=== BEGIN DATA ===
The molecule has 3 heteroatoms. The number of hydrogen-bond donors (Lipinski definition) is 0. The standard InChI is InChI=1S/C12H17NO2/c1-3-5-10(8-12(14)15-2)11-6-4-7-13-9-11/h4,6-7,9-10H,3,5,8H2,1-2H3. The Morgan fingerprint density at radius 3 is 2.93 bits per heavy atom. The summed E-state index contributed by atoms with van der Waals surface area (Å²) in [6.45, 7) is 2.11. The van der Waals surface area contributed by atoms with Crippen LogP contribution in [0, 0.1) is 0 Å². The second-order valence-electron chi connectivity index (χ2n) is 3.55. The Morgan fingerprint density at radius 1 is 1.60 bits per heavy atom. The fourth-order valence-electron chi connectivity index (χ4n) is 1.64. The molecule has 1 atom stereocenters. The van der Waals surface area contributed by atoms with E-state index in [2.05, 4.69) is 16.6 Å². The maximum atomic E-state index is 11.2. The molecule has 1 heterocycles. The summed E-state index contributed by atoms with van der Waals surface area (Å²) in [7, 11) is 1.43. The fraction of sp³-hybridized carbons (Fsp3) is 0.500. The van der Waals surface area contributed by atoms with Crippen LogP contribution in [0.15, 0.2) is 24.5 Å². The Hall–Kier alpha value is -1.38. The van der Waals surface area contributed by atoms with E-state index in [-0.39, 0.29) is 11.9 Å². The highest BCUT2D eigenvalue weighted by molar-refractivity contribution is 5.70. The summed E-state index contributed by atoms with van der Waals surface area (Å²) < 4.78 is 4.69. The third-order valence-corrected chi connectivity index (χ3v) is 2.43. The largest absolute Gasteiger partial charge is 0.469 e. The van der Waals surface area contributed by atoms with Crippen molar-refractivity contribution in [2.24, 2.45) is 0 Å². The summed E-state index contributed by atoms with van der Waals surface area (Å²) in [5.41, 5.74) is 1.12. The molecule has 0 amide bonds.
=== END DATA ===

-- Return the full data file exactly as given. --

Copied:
The molecule has 3 heteroatoms. The number of hydrogen-bond donors (Lipinski definition) is 0. The standard InChI is InChI=1S/C12H17NO2/c1-3-5-10(8-12(14)15-2)11-6-4-7-13-9-11/h4,6-7,9-10H,3,5,8H2,1-2H3. The Morgan fingerprint density at radius 3 is 2.93 bits per heavy atom. The summed E-state index contributed by atoms with van der Waals surface area (Å²) in [6.45, 7) is 2.11. The van der Waals surface area contributed by atoms with Crippen LogP contribution in [0, 0.1) is 0 Å². The second-order valence-electron chi connectivity index (χ2n) is 3.55. The Morgan fingerprint density at radius 1 is 1.60 bits per heavy atom. The fourth-order valence-electron chi connectivity index (χ4n) is 1.64. The molecule has 1 atom stereocenters. The van der Waals surface area contributed by atoms with E-state index in [2.05, 4.69) is 16.6 Å². The maximum atomic E-state index is 11.2. The molecule has 1 heterocycles. The summed E-state index contributed by atoms with van der Waals surface area (Å²) in [7, 11) is 1.43. The fraction of sp³-hybridized carbons (Fsp3) is 0.500. The van der Waals surface area contributed by atoms with Crippen LogP contribution in [0.15, 0.2) is 24.5 Å². The Hall–Kier alpha value is -1.38. The van der Waals surface area contributed by atoms with E-state index in [-0.39, 0.29) is 11.9 Å². The highest BCUT2D eigenvalue weighted by molar-refractivity contribution is 5.70. The summed E-state index contributed by atoms with van der Waals surface area (Å²) < 4.78 is 4.69. The third-order valence-corrected chi connectivity index (χ3v) is 2.43. The largest absolute Gasteiger partial charge is 0.469 e. The van der Waals surface area contributed by atoms with Crippen molar-refractivity contribution in [2.24, 2.45) is 0 Å². The summed E-state index contributed by atoms with van der Waals surface area (Å²) in [5.41, 5.74) is 1.12. The molecule has 0 amide bonds.